ˇ July 12, 2000:
Loses Key Motion; Jury
Plaintiffs do not have to
prove Fox guilty of violating Communications Act
ˇ July 8, 2000:
Derail Entire Case
ˇ June 30, 2000:
Judge Steinberg Ready To
Get Case Back On Track
ˇ June 26, 2000:
Judge Says 'No' to
Hearing Wilson/Akre v Fox
ˇ June 21, 2000:
Judge To Hear Fox/BGH Case While Fox Dishes More Distortion To
ˇ June 16, 2000:
Date Pushed Back Again; New Judge To Be Selected
ˇ June 8, 2000:
Manager Who Fired Akre and Wilson In Tampa Gets Big Promotion
David Boylan Flies Into The Sunset to Manage KTTV, Los Angeles
ˇ June 6, 2000:
Will Start Sooner Than Expected
It will proceed in the heat of the summer, probably in July
ˇ May 25, 2000:
Will Not Start June 12 as Scheduled
ˇ May 18, 2000:
Stalls on Testimony of Its president Mitchell Stern
Pre-trial hearing is otherwise uneventful
Testifies About Broadcasters' Public Interest Requirement
Presidential candidate gives testimony at pre-trial depo
ˇ May 5, 2000:
Court-ordered Mediation Is Brief and
Trial set to begin June 12
ˇ April 28,2000:
Fox Challenges rBGH
Experts At Depositions
Fox lawyers laying ground-
work to tell jurors experts are cancer scaremongers?
ˇ April 26,2000:
Testifies on Behalf of Akre & Wilson
Fox lawyers lodge objections
ˇ October 19:
Fox Lawyers Insist On Secrecy At Deposition
French TV Ejected
ˇ October 18:
FDA Wants Comments on G-M Foods
Public Meetings Start in November
ˇ October 13:
Judge Rules: Trial Will Proceed:
Defense loses third effort to have case dismissed
ˇ September 24:
Gene-modified foods might get labels:
Industry weighs voluntary steps, U.S. studies options as well
ˇ September 20:
Trial Still Set to Start Soon:
Busy Docket Delays foxBGHsuit
ˇ August 4:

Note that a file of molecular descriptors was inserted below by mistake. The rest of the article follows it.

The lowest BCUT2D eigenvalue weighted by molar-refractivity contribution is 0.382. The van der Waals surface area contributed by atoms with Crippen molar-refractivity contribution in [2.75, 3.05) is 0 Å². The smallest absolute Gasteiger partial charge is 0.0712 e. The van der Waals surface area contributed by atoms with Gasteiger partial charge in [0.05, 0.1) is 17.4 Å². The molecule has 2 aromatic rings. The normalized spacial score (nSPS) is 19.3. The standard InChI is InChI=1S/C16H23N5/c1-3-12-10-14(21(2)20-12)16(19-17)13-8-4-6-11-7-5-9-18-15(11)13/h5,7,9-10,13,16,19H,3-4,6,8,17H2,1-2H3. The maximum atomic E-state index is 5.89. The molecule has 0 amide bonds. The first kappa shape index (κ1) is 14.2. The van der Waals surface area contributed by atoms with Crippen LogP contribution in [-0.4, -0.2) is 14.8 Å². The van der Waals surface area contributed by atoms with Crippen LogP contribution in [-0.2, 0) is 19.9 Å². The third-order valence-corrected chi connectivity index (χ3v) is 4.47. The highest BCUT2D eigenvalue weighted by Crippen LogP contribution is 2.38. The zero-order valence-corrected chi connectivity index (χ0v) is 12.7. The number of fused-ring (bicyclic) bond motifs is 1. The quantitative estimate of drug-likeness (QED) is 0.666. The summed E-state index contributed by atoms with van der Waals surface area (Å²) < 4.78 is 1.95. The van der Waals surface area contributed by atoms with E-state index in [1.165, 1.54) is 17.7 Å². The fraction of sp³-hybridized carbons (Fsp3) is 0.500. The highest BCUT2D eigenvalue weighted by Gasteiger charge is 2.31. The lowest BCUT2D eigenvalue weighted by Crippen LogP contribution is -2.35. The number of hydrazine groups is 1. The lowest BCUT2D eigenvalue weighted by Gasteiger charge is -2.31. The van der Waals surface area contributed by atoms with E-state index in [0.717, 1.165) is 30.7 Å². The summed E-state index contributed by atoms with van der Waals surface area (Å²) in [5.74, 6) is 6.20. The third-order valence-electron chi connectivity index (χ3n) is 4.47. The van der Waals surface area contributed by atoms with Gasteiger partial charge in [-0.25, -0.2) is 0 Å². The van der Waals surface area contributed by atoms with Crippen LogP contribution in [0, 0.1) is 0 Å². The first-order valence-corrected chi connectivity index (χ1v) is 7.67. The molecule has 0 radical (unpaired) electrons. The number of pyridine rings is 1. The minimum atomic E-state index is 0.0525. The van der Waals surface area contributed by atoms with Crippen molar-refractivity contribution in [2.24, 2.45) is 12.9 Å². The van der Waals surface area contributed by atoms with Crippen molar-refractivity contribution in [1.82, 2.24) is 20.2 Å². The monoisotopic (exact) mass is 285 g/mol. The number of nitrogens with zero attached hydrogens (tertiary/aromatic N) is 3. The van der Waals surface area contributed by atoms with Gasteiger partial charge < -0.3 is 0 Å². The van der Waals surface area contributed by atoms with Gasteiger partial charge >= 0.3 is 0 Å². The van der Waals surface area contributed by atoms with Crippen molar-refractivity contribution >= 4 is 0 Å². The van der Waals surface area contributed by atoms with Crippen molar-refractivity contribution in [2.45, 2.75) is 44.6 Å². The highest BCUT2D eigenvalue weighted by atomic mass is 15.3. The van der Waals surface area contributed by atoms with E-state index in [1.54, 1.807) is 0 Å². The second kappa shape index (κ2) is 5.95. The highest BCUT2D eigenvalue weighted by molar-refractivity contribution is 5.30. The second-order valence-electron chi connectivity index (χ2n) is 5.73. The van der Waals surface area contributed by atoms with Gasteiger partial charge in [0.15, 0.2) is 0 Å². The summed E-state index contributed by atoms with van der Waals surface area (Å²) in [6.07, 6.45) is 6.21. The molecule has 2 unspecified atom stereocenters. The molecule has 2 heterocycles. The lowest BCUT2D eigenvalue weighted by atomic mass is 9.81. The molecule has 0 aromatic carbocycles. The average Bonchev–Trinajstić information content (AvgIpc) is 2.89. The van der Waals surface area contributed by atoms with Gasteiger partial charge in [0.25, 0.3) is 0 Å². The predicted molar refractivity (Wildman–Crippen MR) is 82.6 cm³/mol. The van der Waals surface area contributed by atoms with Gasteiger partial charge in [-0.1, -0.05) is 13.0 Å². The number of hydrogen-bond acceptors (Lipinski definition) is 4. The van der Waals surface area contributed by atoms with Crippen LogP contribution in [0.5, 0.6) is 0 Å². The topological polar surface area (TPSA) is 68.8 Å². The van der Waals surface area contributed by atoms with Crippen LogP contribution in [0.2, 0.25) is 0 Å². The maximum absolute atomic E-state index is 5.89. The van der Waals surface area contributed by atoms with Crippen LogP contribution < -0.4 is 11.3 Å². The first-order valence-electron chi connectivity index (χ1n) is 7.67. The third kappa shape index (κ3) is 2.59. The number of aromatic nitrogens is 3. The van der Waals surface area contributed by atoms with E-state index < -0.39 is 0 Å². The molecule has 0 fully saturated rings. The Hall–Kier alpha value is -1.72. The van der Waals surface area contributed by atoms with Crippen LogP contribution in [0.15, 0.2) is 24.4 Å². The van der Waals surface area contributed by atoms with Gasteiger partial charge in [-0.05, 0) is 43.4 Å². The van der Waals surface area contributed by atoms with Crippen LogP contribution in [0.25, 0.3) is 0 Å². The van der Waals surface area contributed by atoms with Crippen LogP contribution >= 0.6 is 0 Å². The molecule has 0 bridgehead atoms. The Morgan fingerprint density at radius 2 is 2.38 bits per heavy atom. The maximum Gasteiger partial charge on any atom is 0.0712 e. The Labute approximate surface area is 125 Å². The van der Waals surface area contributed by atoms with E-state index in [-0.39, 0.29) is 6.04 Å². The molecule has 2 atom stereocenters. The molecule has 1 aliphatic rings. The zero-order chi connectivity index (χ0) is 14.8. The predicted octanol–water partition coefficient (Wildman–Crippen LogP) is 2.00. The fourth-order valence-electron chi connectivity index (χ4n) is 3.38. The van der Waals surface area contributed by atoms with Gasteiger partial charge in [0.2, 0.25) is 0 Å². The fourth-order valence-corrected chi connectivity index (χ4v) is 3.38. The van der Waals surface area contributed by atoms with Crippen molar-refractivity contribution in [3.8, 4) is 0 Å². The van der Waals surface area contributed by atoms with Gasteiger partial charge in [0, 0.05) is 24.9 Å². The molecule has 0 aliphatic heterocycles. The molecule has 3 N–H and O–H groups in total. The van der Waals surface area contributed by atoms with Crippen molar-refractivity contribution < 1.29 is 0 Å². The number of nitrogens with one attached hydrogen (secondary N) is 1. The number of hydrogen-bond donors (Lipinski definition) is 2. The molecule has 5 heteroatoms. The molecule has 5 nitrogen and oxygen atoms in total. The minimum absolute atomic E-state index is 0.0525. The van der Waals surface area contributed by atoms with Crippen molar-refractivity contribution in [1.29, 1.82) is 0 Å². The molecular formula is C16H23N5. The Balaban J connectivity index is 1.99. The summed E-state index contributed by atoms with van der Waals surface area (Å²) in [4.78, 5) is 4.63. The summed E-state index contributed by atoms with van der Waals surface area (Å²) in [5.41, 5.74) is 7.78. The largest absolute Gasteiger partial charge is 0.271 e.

Will the fight over gene-altered food products leapfrog across the Atlantic?
ˇ June 30:
UN Health Group Shuns BGH
ˇ June 1:
New York Times:
Farmers’ Right To Sue Grows - Food Warning Muzzle Likely
ˇ May 10:
Corporate Crime Reporter:
Monsanto Officials Join Leading Consumer, Environmental Groups
ˇ May 3:
Fox Deceives Viewers in Primetime,
Net Admits Staging after INSIDE EDITION Report
ˇ April 30:
Democracy Group Award to
Fired Reporters Cited for "Courage in Journalism"
ˇ April 29:
New Trial Date is October
Fox Piles On Big-Name Lawyers
ˇ April 17:
Clinton Lawyer Joins Fox
David Kendall Involvement Confirmed in Letter to Monsanto
ˇ April 16:
Fox Pleads for Another Delay
Later Trial Date to be Set April 29th
ˇ April 1:
Judge Says BGH Case Will
Go To Trial
Opening Gavel Falls May 10th
ˇ February 16:
PENTHOUSE Exposes BGH,
First-rate story of BGH situation and lawsuit against Fox TV
(rated G -- no nudity, just the story)
ˇ January 25:
Summary of BGH Developments
ˇ January 14:
How Fox Wanted to Slant News
of Canadian Concerns
Canadian BGH Concerns Were Big Issue In Firing of Fox Reporters
ˇ January 14:
Canada Says NO to BGH!
Read the CBC Story or
ˇ January 14:
Health Canada Rejects Bovine Growth Hormone in Canada
Government News Release
ˇ December 16:
Akre & Wilson Win Courage
For Work On Story Which Cost Them Their Jobs
ˇ December 15:
ABC NEWS Catches Up on BGH
Read the ABC Story or
ˇ November 7:
FOX Legal (8/28) Answers
to Reporters' Complaint Now Available
ˇ November 1:
and Fox: Partners in Censorship
PR Watch - Showcase Article
ˇ October 30:
Canadians Probe Coverup Claim
Read CBC Story or
ˇ October 24:
Reporters Get Top SPJ Ethics
ˇ October 22:
BGH Issue Explodes in Canada: